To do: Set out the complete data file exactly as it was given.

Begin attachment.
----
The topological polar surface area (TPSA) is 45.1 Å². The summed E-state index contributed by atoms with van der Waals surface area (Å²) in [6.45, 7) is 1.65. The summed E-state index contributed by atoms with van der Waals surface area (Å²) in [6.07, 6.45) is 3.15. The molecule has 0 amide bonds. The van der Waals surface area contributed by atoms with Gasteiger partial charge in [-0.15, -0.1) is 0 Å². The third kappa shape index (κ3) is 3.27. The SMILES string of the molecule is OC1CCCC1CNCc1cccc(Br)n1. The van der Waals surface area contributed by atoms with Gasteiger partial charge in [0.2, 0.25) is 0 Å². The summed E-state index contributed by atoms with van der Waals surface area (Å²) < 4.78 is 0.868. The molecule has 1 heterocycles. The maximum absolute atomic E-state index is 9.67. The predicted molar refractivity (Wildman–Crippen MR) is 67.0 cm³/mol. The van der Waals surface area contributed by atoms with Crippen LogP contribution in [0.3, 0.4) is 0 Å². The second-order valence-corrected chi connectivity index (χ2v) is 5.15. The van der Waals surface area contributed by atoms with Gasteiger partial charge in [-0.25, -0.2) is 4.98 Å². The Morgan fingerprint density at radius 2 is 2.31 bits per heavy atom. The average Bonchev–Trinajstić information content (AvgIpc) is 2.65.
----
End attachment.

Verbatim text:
The topological polar surface area (TPSA) is 45.1 Å². The summed E-state index contributed by atoms with van der Waals surface area (Å²) in [6.45, 7) is 1.65. The summed E-state index contributed by atoms with van der Waals surface area (Å²) in [6.07, 6.45) is 3.15. The molecule has 0 amide bonds. The van der Waals surface area contributed by atoms with Gasteiger partial charge in [-0.15, -0.1) is 0 Å². The third kappa shape index (κ3) is 3.27. The SMILES string of the molecule is OC1CCCC1CNCc1cccc(Br)n1. The van der Waals surface area contributed by atoms with Gasteiger partial charge in [0.2, 0.25) is 0 Å². The summed E-state index contributed by atoms with van der Waals surface area (Å²) < 4.78 is 0.868. The molecule has 1 heterocycles. The maximum absolute atomic E-state index is 9.67. The predicted molar refractivity (Wildman–Crippen MR) is 67.0 cm³/mol. The van der Waals surface area contributed by atoms with Crippen LogP contribution in [0.3, 0.4) is 0 Å². The second-order valence-corrected chi connectivity index (χ2v) is 5.15. The van der Waals surface area contributed by atoms with Gasteiger partial charge in [-0.25, -0.2) is 4.98 Å². The Morgan fingerprint density at radius 2 is 2.31 bits per heavy atom. The average Bonchev–Trinajstić information content (AvgIpc) is 2.65.